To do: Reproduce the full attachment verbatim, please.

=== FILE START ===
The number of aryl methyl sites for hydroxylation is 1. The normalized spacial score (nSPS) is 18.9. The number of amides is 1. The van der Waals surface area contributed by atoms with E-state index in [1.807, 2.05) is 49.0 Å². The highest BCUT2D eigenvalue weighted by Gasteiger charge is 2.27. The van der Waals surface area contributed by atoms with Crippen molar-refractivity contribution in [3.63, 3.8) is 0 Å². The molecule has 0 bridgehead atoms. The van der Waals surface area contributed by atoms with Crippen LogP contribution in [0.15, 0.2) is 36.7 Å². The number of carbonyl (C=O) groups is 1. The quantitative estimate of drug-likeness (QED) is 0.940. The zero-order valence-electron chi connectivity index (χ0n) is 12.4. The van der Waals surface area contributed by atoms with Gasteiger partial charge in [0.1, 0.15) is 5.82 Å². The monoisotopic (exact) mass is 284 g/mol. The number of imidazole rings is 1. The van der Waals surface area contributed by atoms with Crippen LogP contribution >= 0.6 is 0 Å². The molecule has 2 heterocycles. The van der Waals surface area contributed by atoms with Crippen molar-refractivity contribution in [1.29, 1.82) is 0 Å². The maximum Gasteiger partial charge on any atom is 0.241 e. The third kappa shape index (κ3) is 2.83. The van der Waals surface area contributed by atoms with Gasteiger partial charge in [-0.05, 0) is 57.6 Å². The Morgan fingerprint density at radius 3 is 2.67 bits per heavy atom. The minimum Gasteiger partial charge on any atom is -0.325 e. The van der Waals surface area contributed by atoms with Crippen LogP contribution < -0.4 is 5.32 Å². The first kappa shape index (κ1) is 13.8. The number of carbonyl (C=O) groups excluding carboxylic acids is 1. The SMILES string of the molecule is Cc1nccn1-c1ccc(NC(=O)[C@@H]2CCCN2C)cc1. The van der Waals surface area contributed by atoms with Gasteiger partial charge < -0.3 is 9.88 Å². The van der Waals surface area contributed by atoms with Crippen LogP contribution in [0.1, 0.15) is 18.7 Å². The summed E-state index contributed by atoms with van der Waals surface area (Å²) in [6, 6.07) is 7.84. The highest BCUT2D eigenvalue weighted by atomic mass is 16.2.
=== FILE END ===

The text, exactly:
The number of aryl methyl sites for hydroxylation is 1. The normalized spacial score (nSPS) is 18.9. The number of amides is 1. The van der Waals surface area contributed by atoms with E-state index in [1.807, 2.05) is 49.0 Å². The highest BCUT2D eigenvalue weighted by Gasteiger charge is 2.27. The van der Waals surface area contributed by atoms with Crippen molar-refractivity contribution in [3.63, 3.8) is 0 Å². The molecule has 0 bridgehead atoms. The van der Waals surface area contributed by atoms with Crippen LogP contribution in [0.15, 0.2) is 36.7 Å². The number of carbonyl (C=O) groups is 1. The quantitative estimate of drug-likeness (QED) is 0.940. The zero-order valence-electron chi connectivity index (χ0n) is 12.4. The van der Waals surface area contributed by atoms with Gasteiger partial charge in [0.1, 0.15) is 5.82 Å². The monoisotopic (exact) mass is 284 g/mol. The number of imidazole rings is 1. The van der Waals surface area contributed by atoms with Crippen LogP contribution >= 0.6 is 0 Å². The molecule has 2 heterocycles. The van der Waals surface area contributed by atoms with Crippen molar-refractivity contribution in [1.29, 1.82) is 0 Å². The maximum Gasteiger partial charge on any atom is 0.241 e. The third kappa shape index (κ3) is 2.83. The van der Waals surface area contributed by atoms with Gasteiger partial charge in [-0.05, 0) is 57.6 Å². The Morgan fingerprint density at radius 3 is 2.67 bits per heavy atom. The minimum Gasteiger partial charge on any atom is -0.325 e. The van der Waals surface area contributed by atoms with Crippen LogP contribution < -0.4 is 5.32 Å². The first kappa shape index (κ1) is 13.8. The number of carbonyl (C=O) groups excluding carboxylic acids is 1. The SMILES string of the molecule is Cc1nccn1-c1ccc(NC(=O)[C@@H]2CCCN2C)cc1. The van der Waals surface area contributed by atoms with Gasteiger partial charge < -0.3 is 9.88 Å². The van der Waals surface area contributed by atoms with Crippen LogP contribution in [0.1, 0.15) is 18.7 Å². The summed E-state index contributed by atoms with van der Waals surface area (Å²) in [6, 6.07) is 7.84. The highest BCUT2D eigenvalue weighted by atomic mass is 16.2.